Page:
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Heavy Rain Forces Evacuations, Causes Floods Across Area

N.Va. Hit Hardest by Fast-Moving Storm

Video
Despite Tropical Storm Hanna's downpour, locals and tourists tried to go about their day in Washington, D.C. The situation was worse in the Huntington area of Fairfax County, where 114 homes were evacuated because of flooding. Video by Pierre Kattar/washingtonpost.com
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By Nick Miroff, Philip Rucker and David A. Fahrenthold
Washington Post Staff Writers
Sunday, September 7, 2008

The first tropical storm to hit the Washington area this season left the region windblown and thoroughly soaked yesterday, causing one fatal car accident, flooding dozens of roads and turning quiet suburban creeks into fast-rising, muddy rivers.

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Tropical Storm Hanna finally departed yesterday evening, heading off to Long Island, N.Y., and points to the northeast after dropping more than seven inches of rain in some parts of the area.

The most affected spots in this area seemed to be in Northern Virginia, including one Fairfax County neighborhood that was forced to evacuate. Gov. Timothy M. Kaine (D) said that Prince William County -- where Neabsco Creek swelled up and swallowed Route 1 -- was the hardest-hit county in his state.

Sunny skies were predicted to return today and tomorrow as forecasters turned their attention to far-off Hurricane Ike, which grew to Category 4 strength yesterday as it churned on an uncertain path, threatening millions. Latest forecasts suggested that it would skirt the southern tip of Florida, move westward across Cuba and head northwest into the Gulf of Mexico.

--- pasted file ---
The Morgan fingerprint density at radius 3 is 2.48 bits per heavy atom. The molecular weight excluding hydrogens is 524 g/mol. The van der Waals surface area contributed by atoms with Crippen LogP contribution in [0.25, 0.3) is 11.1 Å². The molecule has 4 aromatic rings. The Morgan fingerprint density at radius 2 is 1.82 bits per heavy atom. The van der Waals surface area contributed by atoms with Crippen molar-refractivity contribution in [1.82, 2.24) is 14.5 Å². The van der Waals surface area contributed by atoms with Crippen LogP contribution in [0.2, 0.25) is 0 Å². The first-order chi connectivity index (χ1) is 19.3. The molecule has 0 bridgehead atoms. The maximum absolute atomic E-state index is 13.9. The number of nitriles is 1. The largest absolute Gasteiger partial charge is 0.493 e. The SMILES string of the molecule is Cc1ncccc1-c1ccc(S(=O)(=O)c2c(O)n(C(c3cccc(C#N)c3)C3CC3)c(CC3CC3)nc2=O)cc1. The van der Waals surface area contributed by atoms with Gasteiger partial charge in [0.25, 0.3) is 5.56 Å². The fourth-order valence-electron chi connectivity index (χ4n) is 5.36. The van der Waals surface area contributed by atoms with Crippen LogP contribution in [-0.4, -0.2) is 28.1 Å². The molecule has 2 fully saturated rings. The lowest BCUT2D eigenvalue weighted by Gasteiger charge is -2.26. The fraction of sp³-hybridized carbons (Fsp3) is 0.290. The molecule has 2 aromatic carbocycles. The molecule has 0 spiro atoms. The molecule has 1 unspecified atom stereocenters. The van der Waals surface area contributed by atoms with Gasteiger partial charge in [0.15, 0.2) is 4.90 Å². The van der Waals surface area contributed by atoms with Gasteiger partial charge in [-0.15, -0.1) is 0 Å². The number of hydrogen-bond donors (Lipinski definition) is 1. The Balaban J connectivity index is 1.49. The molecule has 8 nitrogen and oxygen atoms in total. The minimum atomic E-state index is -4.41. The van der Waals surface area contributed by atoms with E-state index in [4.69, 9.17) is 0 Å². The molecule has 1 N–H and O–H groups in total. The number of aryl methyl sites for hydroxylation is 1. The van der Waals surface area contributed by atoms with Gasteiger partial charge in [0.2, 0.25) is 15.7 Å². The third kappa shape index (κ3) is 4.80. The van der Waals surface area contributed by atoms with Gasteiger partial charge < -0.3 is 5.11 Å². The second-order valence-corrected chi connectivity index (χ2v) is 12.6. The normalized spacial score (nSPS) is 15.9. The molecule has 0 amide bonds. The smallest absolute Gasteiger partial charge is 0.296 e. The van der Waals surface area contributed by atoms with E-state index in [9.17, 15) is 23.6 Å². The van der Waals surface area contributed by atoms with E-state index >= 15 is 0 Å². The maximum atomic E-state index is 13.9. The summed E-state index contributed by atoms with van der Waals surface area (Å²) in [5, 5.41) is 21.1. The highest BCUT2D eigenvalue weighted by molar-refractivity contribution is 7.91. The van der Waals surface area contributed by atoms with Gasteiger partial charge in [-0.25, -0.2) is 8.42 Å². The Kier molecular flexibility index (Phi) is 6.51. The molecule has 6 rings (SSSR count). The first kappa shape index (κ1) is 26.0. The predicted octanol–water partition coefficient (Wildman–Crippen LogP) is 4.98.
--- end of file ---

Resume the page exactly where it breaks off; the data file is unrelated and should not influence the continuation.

Officials said that Hanna's effects could linger as crews remove fallen trees and restore power to almost 10,000 metropolitan area customers who lacked it last night. The figure had been much higher earlier in the day.

At the end of the day, officials said Hanna lacked the tropical wallop they had feared. Tropical storm force winds appeared not to reach the immediate Washington area. The storm was less like Hurricane Isabel, which brought heavy winds and wide-scale flooding in 2003, and more like a large thunderstorm system. At Reagan National Airport, the peak wind was 33 mph, six miles an hour less than the minimum for a tropical storm.

But, in many places across the area, the storm was plenty.

"There's a river now that flows through my back yard, and it got up to within three feet from my house," said Marjorie Knowles, whose Vienna home was threatened by an overflowing drainage ditch. "I mean, I'm not big on prayer, but I'm praying."

One of the storm's biggest impacts was in the Huntington neighborhood of Fairfax County, where about 50 people were evacuated from their homes as Cameron Run rose and flooded streets. The water began receding about 6 p.m., and some homeowners were allowed to return by about 8 p.m., but officials were going house-to-house to look for structural damage or backed-up sewage.

County spokeswoman Merni Fitzgerald said that the residents -- whose neighborhood was flooded by a similar storm in 2006 -- were not being allowed to return until the inspections were complete.

Hanna made landfall near the North Carolina-South Carolina border about 3:15 a.m. yesterday, dropping five inches of rain in some places and causing minor damage. The storm had spent days drifting slowly across the Atlantic Ocean, but once over land it moved with purpose: By 6 a.m., it was dumping rain on southern Virginia.

By midday, it was raining more than an inch an hour in some parts of the Washington region. Cars hydroplaned on slick roads, hitting utility poles or each other.


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